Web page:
Nuclei were counterstained with 4’,6-diamidino-2-phenyl-indole (Sigma). Sections were analyzed by fluorescence microscopy using a Leica Aristoplan and photographed with a Spot camera (Optilas, Evry, France), using identical exposure parameters across samples to be compared.

Preparation of retinal extracts

Retinal extracts were obtained by incubating 5 mg retinal tissue, obtained from one-month-old WT and Tg mice in lysis buffer. The buffer was composed of 15 mM Tris, pH 7.9, 60 mM KCl, 15 mM NaCl, 2 mM EDTA, and 0.4 mM phenylmethylsulphonyl fluoride (Perbio Science, Brebiers, France). After four successive freeze–thaw cycles (liquid nitrogen-room temperature), lysates were centrifuged at 5,000x g for 10 min, and supernatants were stored at –20 °C. hTf and mTf were measured in equal volumes of supernatant by ELISA and radioimmunoassay (RIA), respectively. Results were reported in ng/ml of supernatant.

Transferrin quantification

hTf and mTf from retinal extracts of WT and Tg mice were quantified by an antibody-sandwich ELISA, as previously described [29]. The microtitration plate was coated with rabbit anti-hTf (Florian Guillou), then different concentrations of hTf (Sigma) or samples to be quantified were added. The plate was incubated with sheep anti-hTf (Invitrogen) and with a peroxydase-conjugated-anti-sheep-immunoglobin (Sigma). Enzyme activity was determined using alpha-phenylenediamine (Sigma) as substrate and absorbance was read at 492 nm. The minimun limit for detection was 0.1 ng/ml. The cross-reaction rate for hTf antibodies with mTf was less than 0.05%. mTf was measured by RIA, as previously described [28]. RIA was set up using 125I-labeled-mTf. The minimun limit for detection was 1 ng/ml. The cross-reaction rate for mTf antibodies with hTf was less than 0.0001%. All standards and samples were assayed in triplicate. The cross-reaction rate for mTf antibodies with hTf was less than 0.0001%.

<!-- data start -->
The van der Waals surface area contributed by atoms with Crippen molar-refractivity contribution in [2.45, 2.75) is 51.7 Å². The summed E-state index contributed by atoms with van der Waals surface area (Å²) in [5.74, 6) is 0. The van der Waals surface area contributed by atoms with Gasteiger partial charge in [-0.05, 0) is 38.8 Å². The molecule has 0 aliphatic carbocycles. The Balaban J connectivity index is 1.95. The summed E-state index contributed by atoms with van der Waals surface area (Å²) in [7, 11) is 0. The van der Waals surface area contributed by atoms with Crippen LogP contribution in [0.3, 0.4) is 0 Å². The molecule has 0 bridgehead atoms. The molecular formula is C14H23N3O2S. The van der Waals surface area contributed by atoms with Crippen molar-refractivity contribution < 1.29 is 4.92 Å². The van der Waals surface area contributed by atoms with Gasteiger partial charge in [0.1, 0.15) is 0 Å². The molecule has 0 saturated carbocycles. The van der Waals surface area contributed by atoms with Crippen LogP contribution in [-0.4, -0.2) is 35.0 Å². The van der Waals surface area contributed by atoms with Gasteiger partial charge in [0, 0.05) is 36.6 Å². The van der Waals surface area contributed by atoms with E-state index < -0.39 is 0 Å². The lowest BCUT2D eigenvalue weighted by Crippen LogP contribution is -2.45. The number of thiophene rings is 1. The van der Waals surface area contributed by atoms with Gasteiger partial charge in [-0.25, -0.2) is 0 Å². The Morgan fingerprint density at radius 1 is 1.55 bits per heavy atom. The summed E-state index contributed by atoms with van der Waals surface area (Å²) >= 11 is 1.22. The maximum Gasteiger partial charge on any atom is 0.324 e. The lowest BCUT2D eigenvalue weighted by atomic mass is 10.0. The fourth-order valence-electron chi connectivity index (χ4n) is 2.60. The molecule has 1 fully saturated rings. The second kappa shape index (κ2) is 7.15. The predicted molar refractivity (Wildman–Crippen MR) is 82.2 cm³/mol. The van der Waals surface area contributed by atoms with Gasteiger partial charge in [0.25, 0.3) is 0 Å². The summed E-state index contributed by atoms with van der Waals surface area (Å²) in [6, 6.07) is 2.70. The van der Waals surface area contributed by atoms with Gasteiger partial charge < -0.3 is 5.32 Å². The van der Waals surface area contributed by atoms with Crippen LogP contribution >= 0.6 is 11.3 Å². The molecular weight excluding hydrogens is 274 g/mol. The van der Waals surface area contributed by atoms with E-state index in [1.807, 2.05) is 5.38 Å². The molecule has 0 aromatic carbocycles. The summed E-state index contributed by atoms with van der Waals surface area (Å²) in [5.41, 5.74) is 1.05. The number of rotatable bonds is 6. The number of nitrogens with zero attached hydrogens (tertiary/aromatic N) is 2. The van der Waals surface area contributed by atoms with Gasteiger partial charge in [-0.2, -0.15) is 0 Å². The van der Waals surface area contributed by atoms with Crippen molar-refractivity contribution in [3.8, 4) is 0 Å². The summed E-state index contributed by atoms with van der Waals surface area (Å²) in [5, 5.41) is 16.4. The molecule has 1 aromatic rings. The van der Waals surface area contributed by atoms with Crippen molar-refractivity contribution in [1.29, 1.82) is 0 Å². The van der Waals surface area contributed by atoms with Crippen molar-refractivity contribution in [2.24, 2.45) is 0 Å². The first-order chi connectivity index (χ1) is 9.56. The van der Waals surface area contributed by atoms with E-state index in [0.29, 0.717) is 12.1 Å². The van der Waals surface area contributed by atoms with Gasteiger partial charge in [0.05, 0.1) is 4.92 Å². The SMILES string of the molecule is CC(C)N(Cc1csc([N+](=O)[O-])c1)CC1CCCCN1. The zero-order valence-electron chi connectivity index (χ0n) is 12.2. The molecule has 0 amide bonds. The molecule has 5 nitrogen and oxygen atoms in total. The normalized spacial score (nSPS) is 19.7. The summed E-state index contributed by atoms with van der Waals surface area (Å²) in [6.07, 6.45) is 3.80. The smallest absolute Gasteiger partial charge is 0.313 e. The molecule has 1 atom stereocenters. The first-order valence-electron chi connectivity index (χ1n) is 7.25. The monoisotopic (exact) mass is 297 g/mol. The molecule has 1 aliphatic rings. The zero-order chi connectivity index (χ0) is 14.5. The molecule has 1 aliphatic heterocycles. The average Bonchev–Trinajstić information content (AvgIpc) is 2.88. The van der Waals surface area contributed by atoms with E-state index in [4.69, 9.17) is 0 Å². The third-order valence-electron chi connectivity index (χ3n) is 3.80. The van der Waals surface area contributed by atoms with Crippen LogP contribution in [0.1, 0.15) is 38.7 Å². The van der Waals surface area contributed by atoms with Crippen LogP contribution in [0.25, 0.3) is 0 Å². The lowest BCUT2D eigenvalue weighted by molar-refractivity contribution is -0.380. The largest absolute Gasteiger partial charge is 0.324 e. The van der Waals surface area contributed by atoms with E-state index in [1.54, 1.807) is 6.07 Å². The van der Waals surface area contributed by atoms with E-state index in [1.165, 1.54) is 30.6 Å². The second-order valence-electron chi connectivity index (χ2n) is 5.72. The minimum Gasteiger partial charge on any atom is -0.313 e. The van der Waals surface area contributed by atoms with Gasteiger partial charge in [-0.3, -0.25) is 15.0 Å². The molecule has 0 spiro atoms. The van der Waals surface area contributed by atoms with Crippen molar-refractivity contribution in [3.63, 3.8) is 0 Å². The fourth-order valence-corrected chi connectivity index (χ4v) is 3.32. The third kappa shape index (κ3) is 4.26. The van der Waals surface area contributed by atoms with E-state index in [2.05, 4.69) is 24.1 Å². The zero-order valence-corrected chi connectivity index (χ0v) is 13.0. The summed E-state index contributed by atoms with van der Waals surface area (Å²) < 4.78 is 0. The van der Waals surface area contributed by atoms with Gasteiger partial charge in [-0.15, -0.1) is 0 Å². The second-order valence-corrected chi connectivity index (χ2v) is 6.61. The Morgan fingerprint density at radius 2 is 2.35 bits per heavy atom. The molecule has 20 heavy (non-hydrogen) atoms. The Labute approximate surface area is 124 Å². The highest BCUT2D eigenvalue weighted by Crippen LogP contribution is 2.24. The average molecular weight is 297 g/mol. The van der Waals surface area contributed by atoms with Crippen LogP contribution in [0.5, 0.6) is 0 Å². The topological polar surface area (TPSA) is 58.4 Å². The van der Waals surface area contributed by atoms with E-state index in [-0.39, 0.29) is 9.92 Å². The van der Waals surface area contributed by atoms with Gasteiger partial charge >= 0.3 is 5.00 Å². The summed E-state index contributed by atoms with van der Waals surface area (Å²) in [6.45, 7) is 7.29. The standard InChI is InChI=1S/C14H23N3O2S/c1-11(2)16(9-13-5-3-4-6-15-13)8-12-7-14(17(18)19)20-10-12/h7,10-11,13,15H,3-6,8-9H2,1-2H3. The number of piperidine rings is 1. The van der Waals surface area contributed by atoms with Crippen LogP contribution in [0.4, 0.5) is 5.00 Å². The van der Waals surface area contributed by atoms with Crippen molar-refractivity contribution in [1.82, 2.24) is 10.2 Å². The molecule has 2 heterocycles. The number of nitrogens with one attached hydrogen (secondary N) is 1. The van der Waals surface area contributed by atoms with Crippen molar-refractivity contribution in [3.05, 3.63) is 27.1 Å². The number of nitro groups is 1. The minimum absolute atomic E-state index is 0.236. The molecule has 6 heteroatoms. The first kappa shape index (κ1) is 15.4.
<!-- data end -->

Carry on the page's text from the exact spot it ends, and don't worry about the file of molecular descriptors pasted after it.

Human transferrin and mouse transferin analysis by RT-qPCR

Eyes from one-month-old WT and Tg mice were enucleated, and retinas were completely dissected and homogenized using a pellet pestle motor (Dutscher, Issy les Moulineaux, France) in lysis buffer and frozen at −80 °C after centrifugation. Lysates were thawed and RNA isolated using an RNeasy mini kit column (Qiagen, Courtaboeuf, France). First strand cDNA was obtained by standard reverse transcriptase (RT) reaction (Invitrogen). Next, 150 ng RNA was reverse transcribed for 50 min at 42 °C with 200 U SuperScript II Reverse Transcriptase (Invitrogen) and oligod(T). One µl of Rnase H was added to each sample and incubated for 20 min at 37 °C before target cDNA amplification. A qPCR mastermix was prepared to a final volume as indicated: 7.5 µl water, 0.1 µl mixed forward and reverse primers (0.25 µM each; MWG Biotech Fr, Champlan, France), 0.4 µl Rox Reference Dye, and 10 µl Platinum SYBR Green qPCR Super-Mix-UDG (Invitrogen). Next, 18 µl aliquots were each added to 2 µl of cDNA (1:10 dilution) in a reaction plate (Applied Biosystems, Applera France SA, Courtaboeuf, France) . Please see Table 1 for detailed information about primers.

Amplification was performed using an Applied Biosystems 7300 Real-Time PCR System. The following conditions were used: 95 °C for 10 min (denaturation); 40 cycles of 95 °C for 15 s and 60 °C for 1 min (amplification and quantification); and 95 °C for 15 s, 60 °C for 30 s, and 95 °C for 15 s (melting curve). Crossing points (CP) for each transcript—the point at which the fluorescence is significantly higher than background fluorescence—were determined for subsequent analysis.

Cell cultures

Four or five WT or Tg mice were killed between postnatal day 8 and 12 (PN8–12) by decapitation. Next, eyes were rapidly enucleated, transferred into Dulbecco’s Modified Eagle Medium (DMEM; Invitrogen), and stored overnight at room temperature in the dark. Intact globes were then incubated in DMEM containing 2 mg/ml trypsin 250 (Invitrogen) and 2 mg/ml collagenase Type I (Worthington, Coger, Paris, France) at 37 °C for 60 min. Globes were placed in a Petri dish containing DMEM supplemented with 10% fetal calf serum (FCS; Invitrogen), 1% penicillin and streptomycin (Invitrogen), 1% L-glutamine (Invitrogen), and 0.1% fungizone (Invitrogen). Retinas were removed, mechanically dissociated into small pieces with forceps, and seeded into 10 cm Petri dishes, each containing approximately between five and seven retinas. After three to four days, medium was replaced with fresh medium. From then on, medium was replaced every week. Pigmented eyes were used for all experiments to monitor potential contamination by foreign tissue, such as RPE or choroid. All cultures were maintained at 37 °C in a humidified incubator with 5% CO2/95% air. This is a recommended protocol for selection of MG cells.